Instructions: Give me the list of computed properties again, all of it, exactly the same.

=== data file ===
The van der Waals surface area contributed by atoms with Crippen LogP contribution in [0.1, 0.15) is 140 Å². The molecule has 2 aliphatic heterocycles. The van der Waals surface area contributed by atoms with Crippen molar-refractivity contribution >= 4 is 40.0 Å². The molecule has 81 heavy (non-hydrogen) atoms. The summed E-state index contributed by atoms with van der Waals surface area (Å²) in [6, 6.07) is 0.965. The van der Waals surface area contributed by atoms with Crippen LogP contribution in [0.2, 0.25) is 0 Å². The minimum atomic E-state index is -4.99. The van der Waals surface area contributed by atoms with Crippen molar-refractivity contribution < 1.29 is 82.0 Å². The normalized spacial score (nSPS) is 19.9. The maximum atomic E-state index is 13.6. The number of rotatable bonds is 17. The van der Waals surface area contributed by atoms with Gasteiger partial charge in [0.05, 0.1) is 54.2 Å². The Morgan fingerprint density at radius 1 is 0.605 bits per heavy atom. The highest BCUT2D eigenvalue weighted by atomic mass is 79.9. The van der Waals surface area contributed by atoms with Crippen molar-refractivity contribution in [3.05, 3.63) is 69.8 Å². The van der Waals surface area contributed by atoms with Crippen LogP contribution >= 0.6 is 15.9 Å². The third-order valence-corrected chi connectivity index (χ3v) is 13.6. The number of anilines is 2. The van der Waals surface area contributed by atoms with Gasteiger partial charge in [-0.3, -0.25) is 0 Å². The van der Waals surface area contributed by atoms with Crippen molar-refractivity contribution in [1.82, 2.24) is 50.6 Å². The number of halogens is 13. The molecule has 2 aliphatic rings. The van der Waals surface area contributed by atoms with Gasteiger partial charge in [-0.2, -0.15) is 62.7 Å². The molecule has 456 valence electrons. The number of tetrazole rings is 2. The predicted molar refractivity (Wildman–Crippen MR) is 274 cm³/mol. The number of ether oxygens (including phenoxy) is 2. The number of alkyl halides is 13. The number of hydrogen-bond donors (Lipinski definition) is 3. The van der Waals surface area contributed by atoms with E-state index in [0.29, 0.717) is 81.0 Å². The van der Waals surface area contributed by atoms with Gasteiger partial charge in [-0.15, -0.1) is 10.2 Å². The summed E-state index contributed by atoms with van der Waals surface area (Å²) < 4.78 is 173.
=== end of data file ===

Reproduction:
The van der Waals surface area contributed by atoms with Crippen LogP contribution in [0.1, 0.15) is 140 Å². The molecule has 2 aliphatic heterocycles. The van der Waals surface area contributed by atoms with Crippen molar-refractivity contribution >= 4 is 40.0 Å². The molecule has 81 heavy (non-hydrogen) atoms. The summed E-state index contributed by atoms with van der Waals surface area (Å²) in [6, 6.07) is 0.965. The van der Waals surface area contributed by atoms with Crippen LogP contribution in [0.2, 0.25) is 0 Å². The minimum atomic E-state index is -4.99. The van der Waals surface area contributed by atoms with Crippen molar-refractivity contribution < 1.29 is 82.0 Å². The normalized spacial score (nSPS) is 19.9. The maximum atomic E-state index is 13.6. The number of rotatable bonds is 17. The van der Waals surface area contributed by atoms with Gasteiger partial charge in [0.05, 0.1) is 54.2 Å². The Morgan fingerprint density at radius 1 is 0.605 bits per heavy atom. The highest BCUT2D eigenvalue weighted by atomic mass is 79.9. The van der Waals surface area contributed by atoms with Crippen molar-refractivity contribution in [3.05, 3.63) is 69.8 Å². The van der Waals surface area contributed by atoms with Crippen LogP contribution >= 0.6 is 15.9 Å². The third-order valence-corrected chi connectivity index (χ3v) is 13.6. The number of anilines is 2. The van der Waals surface area contributed by atoms with Gasteiger partial charge in [-0.3, -0.25) is 0 Å². The van der Waals surface area contributed by atoms with Crippen molar-refractivity contribution in [1.82, 2.24) is 50.6 Å². The number of halogens is 13. The molecule has 2 aliphatic rings. The van der Waals surface area contributed by atoms with Gasteiger partial charge in [-0.2, -0.15) is 62.7 Å². The molecule has 456 valence electrons. The number of tetrazole rings is 2. The predicted molar refractivity (Wildman–Crippen MR) is 274 cm³/mol. The number of ether oxygens (including phenoxy) is 2. The number of alkyl halides is 13. The number of hydrogen-bond donors (Lipinski definition) is 3. The van der Waals surface area contributed by atoms with E-state index in [0.29, 0.717) is 81.0 Å². The van der Waals surface area contributed by atoms with Gasteiger partial charge in [-0.15, -0.1) is 10.2 Å². The summed E-state index contributed by atoms with van der Waals surface area (Å²) < 4.78 is 173.